Soon after the release of From Red Tape to Results , the President issued two executive orders to ease the burdens and encourage experimentation:
On September 30, 1993, he issued Executive Order 12866, encouraging agencies to avoid the use of unfunded mandates on state and local governments and opening the regulatory review process to public scrutiny. Consequently, OMB's Office of Information and Regulatory Affairs has held Regulatory Review Planning meetings with state and local representatives to find better ways through which they can participate in the regulatory process.
On October 26, he issued Executive Order 12875, requiring federal agencies to try to avoid creating mandates for state and local action that are not accompanied by grants to pay for them. He also asked agencies to review their waiver application process to ensure that they can rule within 120 days on state and local requests to waive federal legal or regulatory requirements.
The President and Congress also have worked on legislation to increase state and local flexibility in administering federally funded programs. In their top-down effort, they are trying to consolidate a slew of separate federal programs so they can provide funds for states and localities in broader categories. In their bottom-up effort, they are trying to increase state and local authority to spend federal funds in the most effective way.
One major focus of attention is education. This year's Goals 2000: Educate America Act empowered the U.S. Education secretary to waive provisions of the act, and it also gave states some limited authority to waive provisions on their own. In addition, the reauthorization of federal elementary and secondary education programs, which has progressed to a House-Senate conference committee, provides flexibility in the use of federal resources for state and local school systems.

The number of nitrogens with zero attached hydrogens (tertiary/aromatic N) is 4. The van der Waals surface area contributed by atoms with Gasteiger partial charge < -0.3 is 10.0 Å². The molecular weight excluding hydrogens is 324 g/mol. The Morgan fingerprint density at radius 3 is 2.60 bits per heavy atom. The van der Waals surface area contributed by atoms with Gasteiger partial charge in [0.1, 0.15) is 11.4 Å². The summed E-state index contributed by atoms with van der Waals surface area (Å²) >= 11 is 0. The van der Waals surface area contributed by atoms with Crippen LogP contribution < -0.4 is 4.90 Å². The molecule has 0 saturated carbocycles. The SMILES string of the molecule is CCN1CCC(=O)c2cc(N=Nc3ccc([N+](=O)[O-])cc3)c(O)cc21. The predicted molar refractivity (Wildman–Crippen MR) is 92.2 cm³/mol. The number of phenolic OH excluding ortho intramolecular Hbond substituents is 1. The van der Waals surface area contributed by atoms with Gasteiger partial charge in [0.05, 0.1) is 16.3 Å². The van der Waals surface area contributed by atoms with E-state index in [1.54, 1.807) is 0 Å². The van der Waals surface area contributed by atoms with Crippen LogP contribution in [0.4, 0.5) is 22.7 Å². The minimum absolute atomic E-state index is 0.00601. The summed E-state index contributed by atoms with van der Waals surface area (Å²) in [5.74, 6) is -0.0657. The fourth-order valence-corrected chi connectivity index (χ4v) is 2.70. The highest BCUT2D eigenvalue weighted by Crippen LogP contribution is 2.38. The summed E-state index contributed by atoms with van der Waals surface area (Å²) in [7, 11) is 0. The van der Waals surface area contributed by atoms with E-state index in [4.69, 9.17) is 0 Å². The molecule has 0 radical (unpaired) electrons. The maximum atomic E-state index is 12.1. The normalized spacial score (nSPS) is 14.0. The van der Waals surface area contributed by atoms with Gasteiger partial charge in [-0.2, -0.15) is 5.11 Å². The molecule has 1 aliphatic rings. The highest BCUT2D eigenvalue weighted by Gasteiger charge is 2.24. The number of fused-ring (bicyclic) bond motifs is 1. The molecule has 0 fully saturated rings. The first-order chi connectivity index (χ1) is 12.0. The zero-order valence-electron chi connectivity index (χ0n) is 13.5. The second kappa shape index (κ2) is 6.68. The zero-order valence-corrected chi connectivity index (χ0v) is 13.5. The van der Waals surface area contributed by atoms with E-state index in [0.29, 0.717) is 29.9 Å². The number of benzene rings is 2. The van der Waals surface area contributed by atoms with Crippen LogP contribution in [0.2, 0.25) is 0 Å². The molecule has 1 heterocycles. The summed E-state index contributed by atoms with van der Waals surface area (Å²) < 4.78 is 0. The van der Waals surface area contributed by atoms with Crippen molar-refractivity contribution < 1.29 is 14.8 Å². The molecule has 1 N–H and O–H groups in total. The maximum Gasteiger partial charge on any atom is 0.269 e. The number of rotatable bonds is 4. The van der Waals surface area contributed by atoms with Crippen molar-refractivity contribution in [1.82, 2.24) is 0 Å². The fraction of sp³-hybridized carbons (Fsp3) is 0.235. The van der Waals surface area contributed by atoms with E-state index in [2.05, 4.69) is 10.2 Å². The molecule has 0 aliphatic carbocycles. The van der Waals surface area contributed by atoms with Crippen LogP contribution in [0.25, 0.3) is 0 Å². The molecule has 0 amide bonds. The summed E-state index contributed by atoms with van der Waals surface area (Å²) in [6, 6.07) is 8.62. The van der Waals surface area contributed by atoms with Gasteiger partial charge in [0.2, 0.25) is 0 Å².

Also in a conference committee is the Local Empowerment and Flexibility Act of 1994, which the Senate passed in March as part of the National Competitiveness Act. It would create a pilot program to give up to 60 communities the flexibility to coordinate programs and funds more efficiently across such federal assistance categories as economic development, employment training, health, housing, nutrition, rural development, transportation, public safety, and other social services.
In his fiscal 1995 budget, which he unveiled in February, the President proposed consolidating programs in several departments: in Labor, benefit and training programs; in HUD, home ownership and homelessness programs; and in Health and Human Services, child care programs. HHS has consolidated four programs into one to make it easier for states to provide education, vocational rehabilitation, health, employment and training, child welfare, and other social services to families. HHS has also promised to review state requests for Medicaid and AFDC waivers in less than 120 days.
Recognizing the federal atmosphere that encourages state and local flexibility, states are devising their own plans and receiving a sympathetic ear. In January, President Clinton endorsed West Virginia's and Indiana's plans to encourage, without changes in federal laws, community integration of 199 federal programs for children and families. The states plan to work with Washington through memoranda of understanding and other administrative procedures.